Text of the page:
The choices for trees that will thrive in dry areas can be limited. If you want a tree that will not only grow but produce useful fruit, the choices are even more limited. However there is one tree that really fits those requirements and that is the Wonderful Pomegranate. This tree is very drought tolerant, unlike most fruit trees that need plenty of water. If you live in a dry area, the Wonderful Pomegranate is an easy, low-maintenance choice that is very attractive both in flower and in fruit. The tree quickly develops a mature appearance and makes a great companion for Olive Trees, as they both enjoy hot, dry summers and give a lot of character to a dry garden without needing much care.
Pomegranates have been enjoying a revival lately and their juice has become a supermarket staple. The fresh seeds turn up in recipes and the health benefits of this unusual and tasty fruit are often described. So to have your own tree and pick large, tree-ripened fruits that will store for many weeks is a great treat and makes the Wonderful Pomegranate a very worthwhile addition to the garden.
Growing Wonderful Pomegranates
The Wonderful Pomegranate is a special form of the common pomegranate tree that is notable for its large fruits, vigorous growth and reliable cropping. It is especially adapted to hot regions. To preserve these special properties it must be reproduced the correct way, from stems of properly identified trees. Avoid cheaper seedling trees that will be unreliable and will not have the special qualities of the Wonderful Pomegranate.
Climate and Hardiness
The Wonderful Pomegranate grows best in areas with hot summers and cool but not cold winters. It will survive temperatures as low as 100F, meaning it will grow from zone 8 to zone 10, so throughout Florida and the South, in most of Texas and all up the West coast, these attractive trees can be grown in gardens. They are resistant to most pests and diseases and are generally resistant to deer because of their spiny stems.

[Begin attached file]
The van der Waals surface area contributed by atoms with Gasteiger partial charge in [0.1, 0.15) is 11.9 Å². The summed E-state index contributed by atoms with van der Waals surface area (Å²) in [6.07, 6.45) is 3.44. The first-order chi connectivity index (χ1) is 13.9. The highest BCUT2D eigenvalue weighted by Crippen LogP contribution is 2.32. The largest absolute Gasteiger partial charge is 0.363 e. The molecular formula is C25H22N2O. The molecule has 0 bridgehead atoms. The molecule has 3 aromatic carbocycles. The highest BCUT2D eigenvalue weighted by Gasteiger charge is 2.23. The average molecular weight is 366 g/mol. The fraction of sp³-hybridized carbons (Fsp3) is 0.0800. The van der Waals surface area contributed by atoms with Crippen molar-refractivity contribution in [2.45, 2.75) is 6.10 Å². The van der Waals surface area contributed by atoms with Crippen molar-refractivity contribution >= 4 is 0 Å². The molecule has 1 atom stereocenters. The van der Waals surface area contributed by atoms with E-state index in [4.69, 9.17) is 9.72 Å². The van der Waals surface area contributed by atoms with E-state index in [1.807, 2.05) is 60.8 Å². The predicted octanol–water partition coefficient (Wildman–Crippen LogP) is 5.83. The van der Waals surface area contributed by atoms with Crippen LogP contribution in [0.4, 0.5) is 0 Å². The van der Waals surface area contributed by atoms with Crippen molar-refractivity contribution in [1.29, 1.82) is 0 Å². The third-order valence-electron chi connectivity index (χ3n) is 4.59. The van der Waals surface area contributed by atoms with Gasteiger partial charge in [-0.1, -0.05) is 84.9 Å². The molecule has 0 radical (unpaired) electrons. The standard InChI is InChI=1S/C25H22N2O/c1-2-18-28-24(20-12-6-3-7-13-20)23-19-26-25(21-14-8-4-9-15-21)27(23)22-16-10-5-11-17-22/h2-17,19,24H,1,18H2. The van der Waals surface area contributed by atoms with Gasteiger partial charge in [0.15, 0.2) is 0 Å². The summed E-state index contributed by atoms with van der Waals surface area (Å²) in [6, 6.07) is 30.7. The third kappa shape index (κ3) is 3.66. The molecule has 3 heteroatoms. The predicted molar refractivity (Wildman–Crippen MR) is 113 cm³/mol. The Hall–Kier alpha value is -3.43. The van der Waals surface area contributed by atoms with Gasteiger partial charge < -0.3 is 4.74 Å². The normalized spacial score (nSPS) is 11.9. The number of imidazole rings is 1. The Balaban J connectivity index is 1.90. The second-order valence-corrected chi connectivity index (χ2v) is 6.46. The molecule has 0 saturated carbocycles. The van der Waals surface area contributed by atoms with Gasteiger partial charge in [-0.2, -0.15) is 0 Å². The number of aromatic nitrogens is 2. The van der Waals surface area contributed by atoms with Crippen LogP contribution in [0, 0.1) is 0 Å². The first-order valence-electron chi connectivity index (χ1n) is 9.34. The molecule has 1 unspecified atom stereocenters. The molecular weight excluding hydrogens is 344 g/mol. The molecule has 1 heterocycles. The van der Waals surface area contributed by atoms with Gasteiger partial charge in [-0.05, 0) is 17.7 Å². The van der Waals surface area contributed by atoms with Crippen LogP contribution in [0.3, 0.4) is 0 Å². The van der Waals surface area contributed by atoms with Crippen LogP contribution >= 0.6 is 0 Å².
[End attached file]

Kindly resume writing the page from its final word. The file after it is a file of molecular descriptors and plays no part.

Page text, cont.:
Uses in Your Garden
Pomegranates can be used as specimens in the garden or planted to make a screen. They can even be clipped into hedges and with their spiny stems they make an excellent security barrier. They live for many, many years and become more picturesque as they age. Large trees can be cut back and will re-sprout, becoming bushy again and looking lovely with their thick grey trunks topped with dense foliage. A tree can also be planted in a large container and will grow and fruit for many years. Just keep your tree outside in a sunny spot and bring it indoors while temperatures are below freezing. Keep it in as cool a place as possible during that time and keep the soil on the dry side.
This tree thrives on poor, dry, rocky soil where many other plants will not grow and it makes a great choice for hot, dry exposed locations. The only soil it will not thrive in is soil that is often wet.
Spacing Your Plants
A single tree should be given at least 10 feet of room from buildings or other plants. For a screen space the trees 6 feet apart and for a hedge 3 or 4 feet apart. A hedge should be clipped once a year only, immediately after the fruits have been picked. More frequent clipping will reduce flowering and fruit production.
History and Origins of the Wonderful Pomegranate
The Pomegranate, Punica granatum, has been grown for centuries in the Middle East, where the juice in particular is very popular. It is an excellent source of vitamin C and is packed full of anti-oxidants too. It is a small tree or large shrub, growing 15 to 20 feet tall, with a dark grey rough bark that gives even young trees a lot of mature character. The small leaves are glossy, dark green, simple in shape and always attractive. In colder areas the leaves are deciduous but in warm regions they may remain evergreen.
The flowers are large, up to an inch across, and they are bright red and very showy. They have a leathery base from which the flower emerges, and this base becomes the bottom of the fruit. The fruits are large, perhaps 5 inches across or even more and they are bright red when ripe. They take around six months to mature, so after the tree flowers in spring the fruits are ready by early winter, making them a traditional Christmas treat in many countries. Fruit is ready to pick when it makes a hollow sound when tapped.
Inside the leathery skin of the fruit are hundreds of seeds, each surrounded by the pink, juicy flesh. These seeds can be removed from the skin and eaten, scattered on salads or other dishes, or put through a juicer to extract the delicious juice they contain. This is tangy and refreshing and can be drunk fresh, sweetened or not, or used as an ingredient is such things as salad dressings and sauces.